Football, Pharma Companies, Hollywood and Pay Equity…

The NFL, Pfizer and…. Suzanne Somers??? Is there a connection here? I’m going to argue that there is.

OK, WHAT’s the connection?

All of them were on one side or the other of Pay Equity issues. Let’s get some more details and see what we can learn from them.

So, here is each scenario in reverse chronological order:

On Monday October 16, 2023 the Office of Federal Contract Compliance Programs issued a press release that it obtained a $2m settlement from Pfizer over allegations that in 2015 and 2016 it paid 86 female employees in its NYC headquarter location less than its male employees doing the same or substantially equivalent jobs. Pfizer is a federal contractor, subject to affirmative action laws, which the OFCCP enforces.

The OFCCP particularly focuses on a contractor’s pay practices, because: a) paying women and minorities less than men and non-minorities is itself discrimination, and b) the OFCCP sees pay discrimination as the tip of the iceberg: In other words, if there’s pay discrimination it probably reflects other, more systemic discrimination.

In May, the NYS and California Attorney Generals’ offices launched a joint investigation of the National Football League’s compensation practices and other alleged discrimination against its female employees that include hostile work environment. While the NFL asserts that the allegations are “entirely inconsistent” with its policies and practices, last year’s NY Times investigation that included interviews of 30 women seems to say the opposite.

OK, so what about the late Suzanne Somers? Many of you know that from 1976 to 1982, Suzanne Somers starred on ABC’s “Three’s Company” as Chrissy Snow. She was a big deal — but her pay didn’t reflect that. Her per-episode pay was $30k to John Ritter’s $150k. Then she dared to ask the network for equal pay. She was fired from the show and in later interviews said she was ostracized for it, her relationship with former co-star Joyce DeWitt having only recently been repaired.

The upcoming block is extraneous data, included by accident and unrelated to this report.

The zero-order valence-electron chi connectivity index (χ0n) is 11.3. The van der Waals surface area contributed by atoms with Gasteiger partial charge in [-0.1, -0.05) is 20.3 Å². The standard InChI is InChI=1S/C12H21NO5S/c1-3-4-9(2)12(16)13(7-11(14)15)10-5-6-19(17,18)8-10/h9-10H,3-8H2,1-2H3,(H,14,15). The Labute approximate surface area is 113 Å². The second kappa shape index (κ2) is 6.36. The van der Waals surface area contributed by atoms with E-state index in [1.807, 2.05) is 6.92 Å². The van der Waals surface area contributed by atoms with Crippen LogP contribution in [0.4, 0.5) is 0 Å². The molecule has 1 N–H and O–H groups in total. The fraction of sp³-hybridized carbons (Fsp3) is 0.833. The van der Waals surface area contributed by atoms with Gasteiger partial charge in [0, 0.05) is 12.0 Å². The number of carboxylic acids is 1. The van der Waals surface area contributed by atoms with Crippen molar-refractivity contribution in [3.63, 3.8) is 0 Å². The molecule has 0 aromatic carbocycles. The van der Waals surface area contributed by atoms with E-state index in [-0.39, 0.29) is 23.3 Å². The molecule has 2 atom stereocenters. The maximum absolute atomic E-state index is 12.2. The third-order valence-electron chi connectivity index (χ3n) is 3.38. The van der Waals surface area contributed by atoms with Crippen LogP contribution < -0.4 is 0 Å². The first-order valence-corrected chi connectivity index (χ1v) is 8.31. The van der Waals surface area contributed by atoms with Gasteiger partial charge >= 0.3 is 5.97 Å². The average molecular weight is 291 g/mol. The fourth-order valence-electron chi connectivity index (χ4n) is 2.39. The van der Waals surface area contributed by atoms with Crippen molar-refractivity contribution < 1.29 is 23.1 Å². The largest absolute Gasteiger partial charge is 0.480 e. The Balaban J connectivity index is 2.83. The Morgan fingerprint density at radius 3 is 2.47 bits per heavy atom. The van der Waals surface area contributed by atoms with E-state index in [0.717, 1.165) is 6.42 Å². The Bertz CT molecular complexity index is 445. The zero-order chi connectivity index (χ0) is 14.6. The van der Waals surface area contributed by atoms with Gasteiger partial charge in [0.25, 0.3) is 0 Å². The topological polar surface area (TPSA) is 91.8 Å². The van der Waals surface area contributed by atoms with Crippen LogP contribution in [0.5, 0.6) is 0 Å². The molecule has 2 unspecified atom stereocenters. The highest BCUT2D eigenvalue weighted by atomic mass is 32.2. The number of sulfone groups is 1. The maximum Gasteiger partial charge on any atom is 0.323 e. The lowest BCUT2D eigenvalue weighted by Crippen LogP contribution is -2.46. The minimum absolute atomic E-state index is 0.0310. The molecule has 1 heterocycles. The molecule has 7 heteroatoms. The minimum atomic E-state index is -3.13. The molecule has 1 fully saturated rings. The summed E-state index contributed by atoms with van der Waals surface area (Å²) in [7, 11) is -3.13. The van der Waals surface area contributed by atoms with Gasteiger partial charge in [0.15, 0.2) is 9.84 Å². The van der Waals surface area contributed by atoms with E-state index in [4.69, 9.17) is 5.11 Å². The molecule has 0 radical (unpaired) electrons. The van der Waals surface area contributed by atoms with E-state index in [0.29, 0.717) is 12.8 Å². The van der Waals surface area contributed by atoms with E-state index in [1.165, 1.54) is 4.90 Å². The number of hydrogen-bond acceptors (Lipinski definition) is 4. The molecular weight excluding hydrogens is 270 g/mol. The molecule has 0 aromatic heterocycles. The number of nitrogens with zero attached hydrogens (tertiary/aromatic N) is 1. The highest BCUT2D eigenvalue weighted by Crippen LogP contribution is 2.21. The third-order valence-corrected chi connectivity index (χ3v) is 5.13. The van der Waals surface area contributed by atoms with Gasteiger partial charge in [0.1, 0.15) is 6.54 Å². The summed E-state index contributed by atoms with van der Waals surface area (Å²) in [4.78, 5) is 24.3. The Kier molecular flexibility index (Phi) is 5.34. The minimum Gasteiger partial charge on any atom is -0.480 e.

Her husband, himself a producer, expressed the belief that the network fired her to send a message to women at that time who were looking to be paid the same money as a leading male. Her husband also has said she was the first woman in Hollywood to ask that women receive as much pay as men.

Pay equity is still an issue. Pay Discrimination against women has been illegal under the federal Equal Pay Act of 1963, since June 10, 1963. Pay discrimination against women and minorities has been illegal under Title VII of the Civil Rights Act of 1964 since July 2, 1964. There’s been a lot of progress, and there’s still a lot of work to be done.

If you’re a federal contractor, know that the OFCCP particularly scrutinizes compensation practices and a routine compliance audit will pick up discrepancies. If you’re not, and you don’t ensure pay equity in your company you run the risk of at least one very expensive lawsuit every day you don’t address that issue.

Whether you’re a Hollywood producer, a large pharm company, a professional sports league, or any type of employer, you will face challenges attracting and retaining good talent — and successfully promoting your brand if you can’t find it in you to practice pay equity amongst ALL your employees.

As mentioned above, it’s the law, too. Speak with friendly local employment counsel to make sure you’re on the right side of it. Or roll the dice, if you prefer…

That’s all I’ve got for now. See you next time.

Are you an employer interested in proactively addressing workplace challenges and company culture? Visit my website, to contact me for a complimentary 20-minute consultation. 

Watch my television interview on Good Morning HR with Mike Coffey on Mental Health and the ADA.

Contents of this post are for educational/informational purposes only, are not legal advice, and do not create an attorney-client relationship. Consult with competent employment counsel in the state(s) in which you employ people with your specific questions.

Before choosing an attorney, you should give this matter careful thought. The selection of an attorney is an important decision. If you find this communication to be inaccurate or misleading, you may report it to the Committee on Attorney Advertising Hughes Justice Complex, CN 037, Trenton, NJ


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